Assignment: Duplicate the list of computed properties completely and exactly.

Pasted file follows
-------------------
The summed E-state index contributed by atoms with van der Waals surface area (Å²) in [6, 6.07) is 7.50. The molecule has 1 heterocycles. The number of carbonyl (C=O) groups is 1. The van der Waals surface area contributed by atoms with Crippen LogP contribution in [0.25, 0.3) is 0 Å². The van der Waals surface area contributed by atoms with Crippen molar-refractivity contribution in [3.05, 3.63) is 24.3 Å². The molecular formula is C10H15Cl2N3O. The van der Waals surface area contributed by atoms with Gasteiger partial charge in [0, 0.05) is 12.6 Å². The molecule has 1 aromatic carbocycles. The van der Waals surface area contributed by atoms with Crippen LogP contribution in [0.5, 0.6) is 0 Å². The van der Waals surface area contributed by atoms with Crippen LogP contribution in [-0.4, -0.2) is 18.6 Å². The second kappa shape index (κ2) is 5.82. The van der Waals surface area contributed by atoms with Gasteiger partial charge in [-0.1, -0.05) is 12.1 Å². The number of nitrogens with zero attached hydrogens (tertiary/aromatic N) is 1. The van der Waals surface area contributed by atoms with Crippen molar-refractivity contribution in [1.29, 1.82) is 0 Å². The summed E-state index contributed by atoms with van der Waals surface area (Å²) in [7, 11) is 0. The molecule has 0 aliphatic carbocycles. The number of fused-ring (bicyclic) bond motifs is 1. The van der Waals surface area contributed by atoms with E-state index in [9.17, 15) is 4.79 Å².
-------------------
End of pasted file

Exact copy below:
The summed E-state index contributed by atoms with van der Waals surface area (Å²) in [6, 6.07) is 7.50. The molecule has 1 heterocycles. The number of carbonyl (C=O) groups is 1. The van der Waals surface area contributed by atoms with Crippen LogP contribution in [0.25, 0.3) is 0 Å². The van der Waals surface area contributed by atoms with Crippen molar-refractivity contribution in [3.05, 3.63) is 24.3 Å². The molecular formula is C10H15Cl2N3O. The van der Waals surface area contributed by atoms with Gasteiger partial charge in [0, 0.05) is 12.6 Å². The molecule has 1 aromatic carbocycles. The van der Waals surface area contributed by atoms with Crippen LogP contribution in [0.5, 0.6) is 0 Å². The van der Waals surface area contributed by atoms with Crippen LogP contribution in [-0.4, -0.2) is 18.6 Å². The second kappa shape index (κ2) is 5.82. The van der Waals surface area contributed by atoms with Gasteiger partial charge in [-0.1, -0.05) is 12.1 Å². The number of nitrogens with zero attached hydrogens (tertiary/aromatic N) is 1. The van der Waals surface area contributed by atoms with Crippen molar-refractivity contribution in [1.29, 1.82) is 0 Å². The summed E-state index contributed by atoms with van der Waals surface area (Å²) in [7, 11) is 0. The molecule has 0 aliphatic carbocycles. The number of fused-ring (bicyclic) bond motifs is 1. The van der Waals surface area contributed by atoms with E-state index in [9.17, 15) is 4.79 Å².